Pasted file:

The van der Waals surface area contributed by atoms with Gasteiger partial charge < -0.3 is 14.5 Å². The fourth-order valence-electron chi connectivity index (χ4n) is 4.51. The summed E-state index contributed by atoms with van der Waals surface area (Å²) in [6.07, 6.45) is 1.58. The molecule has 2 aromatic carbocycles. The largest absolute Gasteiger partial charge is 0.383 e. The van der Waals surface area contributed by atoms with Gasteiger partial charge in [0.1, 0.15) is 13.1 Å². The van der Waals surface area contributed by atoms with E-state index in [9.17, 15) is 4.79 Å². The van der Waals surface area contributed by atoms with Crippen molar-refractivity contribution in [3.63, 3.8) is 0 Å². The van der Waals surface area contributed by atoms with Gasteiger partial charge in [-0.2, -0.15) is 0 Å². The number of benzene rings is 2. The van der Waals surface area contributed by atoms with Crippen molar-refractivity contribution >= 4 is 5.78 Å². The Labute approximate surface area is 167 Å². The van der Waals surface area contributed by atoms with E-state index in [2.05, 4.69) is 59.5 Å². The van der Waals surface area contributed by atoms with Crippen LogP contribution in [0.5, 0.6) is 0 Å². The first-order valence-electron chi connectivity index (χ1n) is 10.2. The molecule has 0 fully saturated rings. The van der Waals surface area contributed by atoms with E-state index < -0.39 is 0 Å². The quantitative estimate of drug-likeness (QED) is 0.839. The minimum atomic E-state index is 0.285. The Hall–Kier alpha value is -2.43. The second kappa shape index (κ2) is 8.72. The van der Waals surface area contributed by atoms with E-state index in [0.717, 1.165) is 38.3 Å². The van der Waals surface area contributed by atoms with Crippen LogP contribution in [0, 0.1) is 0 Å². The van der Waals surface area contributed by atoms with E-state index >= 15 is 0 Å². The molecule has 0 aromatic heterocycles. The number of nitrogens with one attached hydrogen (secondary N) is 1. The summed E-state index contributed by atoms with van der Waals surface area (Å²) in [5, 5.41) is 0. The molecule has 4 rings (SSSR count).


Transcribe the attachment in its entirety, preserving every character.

The van der Waals surface area contributed by atoms with Gasteiger partial charge < -0.3 is 14.5 Å². The fourth-order valence-electron chi connectivity index (χ4n) is 4.51. The summed E-state index contributed by atoms with van der Waals surface area (Å²) in [6.07, 6.45) is 1.58. The molecule has 2 aromatic carbocycles. The largest absolute Gasteiger partial charge is 0.383 e. The van der Waals surface area contributed by atoms with Gasteiger partial charge in [0.1, 0.15) is 13.1 Å². The van der Waals surface area contributed by atoms with E-state index in [9.17, 15) is 4.79 Å². The van der Waals surface area contributed by atoms with Crippen molar-refractivity contribution in [3.63, 3.8) is 0 Å². The van der Waals surface area contributed by atoms with Gasteiger partial charge in [-0.2, -0.15) is 0 Å². The number of benzene rings is 2. The van der Waals surface area contributed by atoms with Crippen molar-refractivity contribution >= 4 is 5.78 Å². The Labute approximate surface area is 167 Å². The van der Waals surface area contributed by atoms with E-state index in [2.05, 4.69) is 59.5 Å². The van der Waals surface area contributed by atoms with Crippen LogP contribution in [0.5, 0.6) is 0 Å². The first-order valence-electron chi connectivity index (χ1n) is 10.2. The molecule has 0 fully saturated rings. The van der Waals surface area contributed by atoms with E-state index < -0.39 is 0 Å². The quantitative estimate of drug-likeness (QED) is 0.839. The minimum atomic E-state index is 0.285. The Hall–Kier alpha value is -2.43. The second kappa shape index (κ2) is 8.72. The van der Waals surface area contributed by atoms with E-state index in [0.717, 1.165) is 38.3 Å². The van der Waals surface area contributed by atoms with Crippen LogP contribution in [0, 0.1) is 0 Å². The van der Waals surface area contributed by atoms with E-state index >= 15 is 0 Å². The molecule has 0 aromatic heterocycles. The number of nitrogens with one attached hydrogen (secondary N) is 1. The summed E-state index contributed by atoms with van der Waals surface area (Å²) in [5, 5.41) is 0. The molecule has 4 rings (SSSR count).